Great! An Aeonium, huh?! Sounds good to me- thank you so much Sue!! Yes tofit, those are spiky little hair like things on the leaf margins, so I guess Cali_Sue is right! Daisy- stupid question.. but what is the "heel" of the leaf? Is that the part that gets detached from the branch? If so, one of the leaves I tried propagating has it in tact, it's a perfect "u" shape, while the other leaf does not have that shape. But I could be completely wrong in my assumption of the definition. Thank you Baja!! But another stupid question.. what is a terminal rosette? It suggests dead or dying to me, but again, I'm probably way off with my thoughts on this one too. So, in order to propagate this, you suggest cutting off one of the rosettes and trying to root it? You said to do it near the end, does that mean as close to the stem as possible, leaving only a tiny bit of stem, or as close to the rosette as possible, leaving more of the stem attached to the main plant? If I beheaded any of the rosettes, I'd like to try giving the plant as much of a chance as possible to grow a new head in its place, so I'd hate to screw it up! Sorry for my misunderstanding of a few things, I'm still trying to learn all this plant lingo. Thank you all so much for your help, I'm so happy to finally have a name to my unidentified, beautiful succulent!!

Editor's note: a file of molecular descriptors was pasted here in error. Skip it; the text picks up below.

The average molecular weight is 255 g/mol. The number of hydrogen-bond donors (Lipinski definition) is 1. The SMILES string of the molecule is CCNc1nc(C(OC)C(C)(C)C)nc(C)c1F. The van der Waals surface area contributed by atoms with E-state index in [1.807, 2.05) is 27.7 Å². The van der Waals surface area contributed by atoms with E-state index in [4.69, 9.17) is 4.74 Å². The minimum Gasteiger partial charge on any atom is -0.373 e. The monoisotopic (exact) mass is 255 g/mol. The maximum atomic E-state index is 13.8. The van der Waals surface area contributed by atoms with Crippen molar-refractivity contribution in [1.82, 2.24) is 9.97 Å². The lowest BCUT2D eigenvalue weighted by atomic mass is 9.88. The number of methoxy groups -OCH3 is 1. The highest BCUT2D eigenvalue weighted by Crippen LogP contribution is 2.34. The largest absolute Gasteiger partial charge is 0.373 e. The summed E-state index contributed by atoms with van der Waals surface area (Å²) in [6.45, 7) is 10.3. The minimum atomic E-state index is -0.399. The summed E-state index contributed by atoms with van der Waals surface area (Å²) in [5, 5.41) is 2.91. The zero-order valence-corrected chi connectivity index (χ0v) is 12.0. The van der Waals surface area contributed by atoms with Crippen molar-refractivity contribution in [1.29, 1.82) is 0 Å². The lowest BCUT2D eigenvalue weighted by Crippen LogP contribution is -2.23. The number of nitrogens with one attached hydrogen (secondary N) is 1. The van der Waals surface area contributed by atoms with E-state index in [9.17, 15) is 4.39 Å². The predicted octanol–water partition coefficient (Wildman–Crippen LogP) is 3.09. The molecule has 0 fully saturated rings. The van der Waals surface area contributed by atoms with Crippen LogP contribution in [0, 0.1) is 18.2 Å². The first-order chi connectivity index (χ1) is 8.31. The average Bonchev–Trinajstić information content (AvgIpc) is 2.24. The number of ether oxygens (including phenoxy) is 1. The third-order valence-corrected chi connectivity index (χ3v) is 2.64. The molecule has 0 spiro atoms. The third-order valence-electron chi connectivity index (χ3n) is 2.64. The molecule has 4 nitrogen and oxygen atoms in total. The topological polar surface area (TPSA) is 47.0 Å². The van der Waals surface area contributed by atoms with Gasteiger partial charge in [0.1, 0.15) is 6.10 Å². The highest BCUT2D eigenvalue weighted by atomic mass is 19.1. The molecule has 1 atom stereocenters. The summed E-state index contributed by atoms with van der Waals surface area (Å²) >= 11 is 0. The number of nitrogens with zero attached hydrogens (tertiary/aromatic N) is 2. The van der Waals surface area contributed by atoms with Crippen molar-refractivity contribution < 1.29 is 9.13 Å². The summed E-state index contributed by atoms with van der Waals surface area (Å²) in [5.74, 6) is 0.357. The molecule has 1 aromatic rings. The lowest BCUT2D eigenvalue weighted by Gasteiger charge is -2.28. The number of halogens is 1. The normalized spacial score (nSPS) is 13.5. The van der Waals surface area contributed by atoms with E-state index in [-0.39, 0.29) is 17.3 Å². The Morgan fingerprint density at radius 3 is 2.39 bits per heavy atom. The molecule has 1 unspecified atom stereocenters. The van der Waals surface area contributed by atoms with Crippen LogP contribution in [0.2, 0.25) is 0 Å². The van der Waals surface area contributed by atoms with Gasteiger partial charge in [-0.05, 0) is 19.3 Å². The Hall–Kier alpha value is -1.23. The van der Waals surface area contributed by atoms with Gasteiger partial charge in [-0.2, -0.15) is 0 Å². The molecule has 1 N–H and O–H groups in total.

Name: Baja
Baja California (Zone 11b)
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Baja_Costero
Oct 5, 2017 3:16 PM CST
There is no other kind of rosette than the terminal one, to the extent they're all at the end of stems. So that's just me using words redundantly for no good reason. Smiling What I meant to emphasize was that the part you want for propagation is toward the end of the stems, exactly as you interpreted. There is no benefit for propagation purposes in having a naked stem longer than half an inch or so attached to the rosette. The stem closest to the rosette will be fastest to root, and the part you leave behind will also be more likely to branch.

Compare cut locations 1, 2, and 3 in this crude diagram. Site #3, leaving a lot of stem attached to the rosette, is generally to be avoided. Site #2, with just a bit of stem exposed, is the sweet spot for propagation purposes. Site #1, inside the rosette and leaving intact leaves on the mother plant afterwards, is most likely to promote branching. It also yields a somewhat smaller cutting which may be slower/harder to root and get going, based strictly on its size and the lower water reserves.